Telepractice- Your Questions Answered

This post summarizes my experience over the last six months working as an independent contractor for Presence Learning.  The opinions expressed here are solely mine without compensation.  If you would like to learn more about telepractice services at Presence Learning, then you can watch this link about the company.

A Day in the Life of a Presence Learning Telepractitioner

If you are like me and are a "hands on" learner and you want an opportunity to see a telepractice therapy room, then email me at

Before I delve into my telepractice world, let me provide a little background about my life as a speech pathologist.  I began this fabulous career in 1995 as a speech assistant at elementary and middle schools and then earned my masters in December 1998 at Northern Illinois University.  Over the course of my career, I have worked in both public and private elementary and middle schools, a severe to profound system, acute and rehabilitative hospitals, and early intervention.  I know that seems like a big list, but my time in the hospital settings were per diem.  In the summer of 2012, I opened my private practice part time and then grew to full time less than two years later.  My cozy space is in my home and I run a one-woman-show, which means that I take intake calls, provide evaluations and therapy, and submit my own insurance claims.  Once I found my rhythm in private practice, I noticed blocks of time that were especially hard to fill with clients between the hours of 11 am and 2 pm weekdays.  Not only did I constantly have this down time, but I also noticed a dramatic dip in therapy attendance across the board when the new year began and insurance deductibles reset to zero.   I started researching telepractice services to fill those daily voids and provide a reliable source of income during those periods of frequent cancellations and low attendance.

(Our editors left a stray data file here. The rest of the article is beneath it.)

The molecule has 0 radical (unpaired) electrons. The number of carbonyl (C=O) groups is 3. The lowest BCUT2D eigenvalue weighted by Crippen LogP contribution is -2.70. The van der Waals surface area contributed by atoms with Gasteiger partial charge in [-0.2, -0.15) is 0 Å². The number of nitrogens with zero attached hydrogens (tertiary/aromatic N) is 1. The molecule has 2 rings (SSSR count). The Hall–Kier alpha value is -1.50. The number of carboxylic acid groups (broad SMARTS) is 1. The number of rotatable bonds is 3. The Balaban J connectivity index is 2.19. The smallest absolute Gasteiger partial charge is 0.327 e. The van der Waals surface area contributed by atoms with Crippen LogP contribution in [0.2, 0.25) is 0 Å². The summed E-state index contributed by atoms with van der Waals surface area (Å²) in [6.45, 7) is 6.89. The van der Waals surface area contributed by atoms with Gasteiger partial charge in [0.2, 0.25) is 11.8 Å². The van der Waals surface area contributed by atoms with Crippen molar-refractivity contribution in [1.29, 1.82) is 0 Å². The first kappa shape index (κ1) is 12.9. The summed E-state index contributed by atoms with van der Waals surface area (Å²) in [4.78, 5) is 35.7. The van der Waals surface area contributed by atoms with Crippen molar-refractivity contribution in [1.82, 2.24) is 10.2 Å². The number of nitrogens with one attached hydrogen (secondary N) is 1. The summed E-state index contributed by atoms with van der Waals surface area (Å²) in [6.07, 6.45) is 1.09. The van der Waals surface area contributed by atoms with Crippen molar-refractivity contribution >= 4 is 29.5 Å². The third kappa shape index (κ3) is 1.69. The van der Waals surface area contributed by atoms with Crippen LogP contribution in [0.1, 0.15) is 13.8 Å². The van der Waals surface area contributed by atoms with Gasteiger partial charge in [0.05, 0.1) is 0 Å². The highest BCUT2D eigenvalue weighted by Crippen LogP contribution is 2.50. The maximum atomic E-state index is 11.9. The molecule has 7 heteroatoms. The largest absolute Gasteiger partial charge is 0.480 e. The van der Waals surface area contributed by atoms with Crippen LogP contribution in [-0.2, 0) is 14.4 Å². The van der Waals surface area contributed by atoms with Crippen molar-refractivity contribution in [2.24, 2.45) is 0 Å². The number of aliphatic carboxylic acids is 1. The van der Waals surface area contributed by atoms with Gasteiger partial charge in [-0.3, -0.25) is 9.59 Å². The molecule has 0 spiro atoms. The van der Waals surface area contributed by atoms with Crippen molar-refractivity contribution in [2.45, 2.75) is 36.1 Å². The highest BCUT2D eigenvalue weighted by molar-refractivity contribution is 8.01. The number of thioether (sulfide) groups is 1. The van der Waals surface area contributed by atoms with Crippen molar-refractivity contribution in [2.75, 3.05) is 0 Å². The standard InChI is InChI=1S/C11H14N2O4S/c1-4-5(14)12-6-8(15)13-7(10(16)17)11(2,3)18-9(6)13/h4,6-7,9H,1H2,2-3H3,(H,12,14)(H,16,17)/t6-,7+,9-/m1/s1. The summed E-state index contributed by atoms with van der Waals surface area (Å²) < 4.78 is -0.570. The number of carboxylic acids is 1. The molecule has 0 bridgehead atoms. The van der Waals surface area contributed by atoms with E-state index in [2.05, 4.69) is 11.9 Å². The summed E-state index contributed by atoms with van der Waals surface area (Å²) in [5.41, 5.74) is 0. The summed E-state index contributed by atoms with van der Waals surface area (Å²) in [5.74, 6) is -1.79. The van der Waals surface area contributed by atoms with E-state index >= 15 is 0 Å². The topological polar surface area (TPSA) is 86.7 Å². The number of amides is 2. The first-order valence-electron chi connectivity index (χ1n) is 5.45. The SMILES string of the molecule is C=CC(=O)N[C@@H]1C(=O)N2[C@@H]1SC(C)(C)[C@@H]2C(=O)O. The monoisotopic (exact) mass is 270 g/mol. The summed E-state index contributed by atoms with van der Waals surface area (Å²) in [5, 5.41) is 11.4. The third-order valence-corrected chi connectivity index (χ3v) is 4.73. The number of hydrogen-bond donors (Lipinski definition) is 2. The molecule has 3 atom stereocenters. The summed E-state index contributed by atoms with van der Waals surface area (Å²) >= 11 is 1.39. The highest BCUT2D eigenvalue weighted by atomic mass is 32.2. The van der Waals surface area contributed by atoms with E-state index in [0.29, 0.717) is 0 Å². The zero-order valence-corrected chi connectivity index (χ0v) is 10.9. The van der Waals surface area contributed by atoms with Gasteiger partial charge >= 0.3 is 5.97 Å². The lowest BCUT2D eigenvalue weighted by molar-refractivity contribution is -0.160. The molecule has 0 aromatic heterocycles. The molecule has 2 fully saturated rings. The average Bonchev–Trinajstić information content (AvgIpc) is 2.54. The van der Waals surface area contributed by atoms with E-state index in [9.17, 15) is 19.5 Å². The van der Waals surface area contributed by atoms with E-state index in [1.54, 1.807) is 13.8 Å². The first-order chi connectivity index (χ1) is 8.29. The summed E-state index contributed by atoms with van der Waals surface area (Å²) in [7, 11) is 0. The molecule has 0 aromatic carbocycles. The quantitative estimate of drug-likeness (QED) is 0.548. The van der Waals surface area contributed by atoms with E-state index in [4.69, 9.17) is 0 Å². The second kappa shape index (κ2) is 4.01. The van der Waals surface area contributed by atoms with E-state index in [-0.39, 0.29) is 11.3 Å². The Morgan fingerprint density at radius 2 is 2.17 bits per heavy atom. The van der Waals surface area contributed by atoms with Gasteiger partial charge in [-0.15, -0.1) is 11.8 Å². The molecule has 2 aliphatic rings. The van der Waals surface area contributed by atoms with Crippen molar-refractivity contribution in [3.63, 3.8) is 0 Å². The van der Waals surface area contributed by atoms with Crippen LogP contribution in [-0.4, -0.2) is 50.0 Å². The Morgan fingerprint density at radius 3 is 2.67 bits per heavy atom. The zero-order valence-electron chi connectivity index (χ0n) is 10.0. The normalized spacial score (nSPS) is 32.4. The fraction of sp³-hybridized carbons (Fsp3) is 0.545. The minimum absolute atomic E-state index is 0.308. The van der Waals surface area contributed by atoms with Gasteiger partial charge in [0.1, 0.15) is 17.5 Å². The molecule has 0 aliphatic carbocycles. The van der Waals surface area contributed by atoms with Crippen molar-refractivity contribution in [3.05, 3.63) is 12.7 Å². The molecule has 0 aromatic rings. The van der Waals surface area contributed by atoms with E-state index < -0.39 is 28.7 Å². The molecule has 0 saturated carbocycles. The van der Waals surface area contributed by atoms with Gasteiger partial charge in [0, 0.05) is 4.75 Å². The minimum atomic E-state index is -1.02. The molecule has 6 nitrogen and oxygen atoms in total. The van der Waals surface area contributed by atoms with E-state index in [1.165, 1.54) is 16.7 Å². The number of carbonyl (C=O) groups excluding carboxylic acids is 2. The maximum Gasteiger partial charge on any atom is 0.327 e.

Last February, I took some time to speak with three telepractice companies and decided to pursue working with Presence Learning.  With almost six months under my belt, I think that I have found my telepractice groove and filled those voids while enjoying predictable reimbursements.  Now that I paved the way for myself, I am happy to help my peers in their pursuit of this new world.  Below are some of the most popular questions that I am often asked about working in telepractice.

*How many hours a week do you work in telepractice?  At Presence Learning, I am required to work directly with clients for ten hours weekly.  In addition, I am compensated for time spent billing, consulting with parents, writing IEPs, documenting and planning sessions.  I am also paid if a client cancels with less than 24 hours notice or does not show for a session.  On average, I bill for 10-13 hours a week, which includes a combination of direct therapy time and some of the other indirect examples cited above.

*How many kids are on your caseload?  My position is a bit different than I expected it to be as I work with clients who are home schooled in virtual sites across California.  Many of my sessions are individual, but a couple are group speech.  In total, I have eleven clients right now, two of which are temporary coverage for RTI clients.

*How often are you paid?  I submit my bills on the last day of each month and then receive a direct deposit two weeks after invoicing.

*Do you need to find your own clients?  No, Presence Learning always assigns you clients.  This was important for me because I wasn't quite sure where to begin with telepractice.  I know that you can do telepractice on your own, but this was such a new world for me that I wanted to start with a reputable company and have them find my assignments.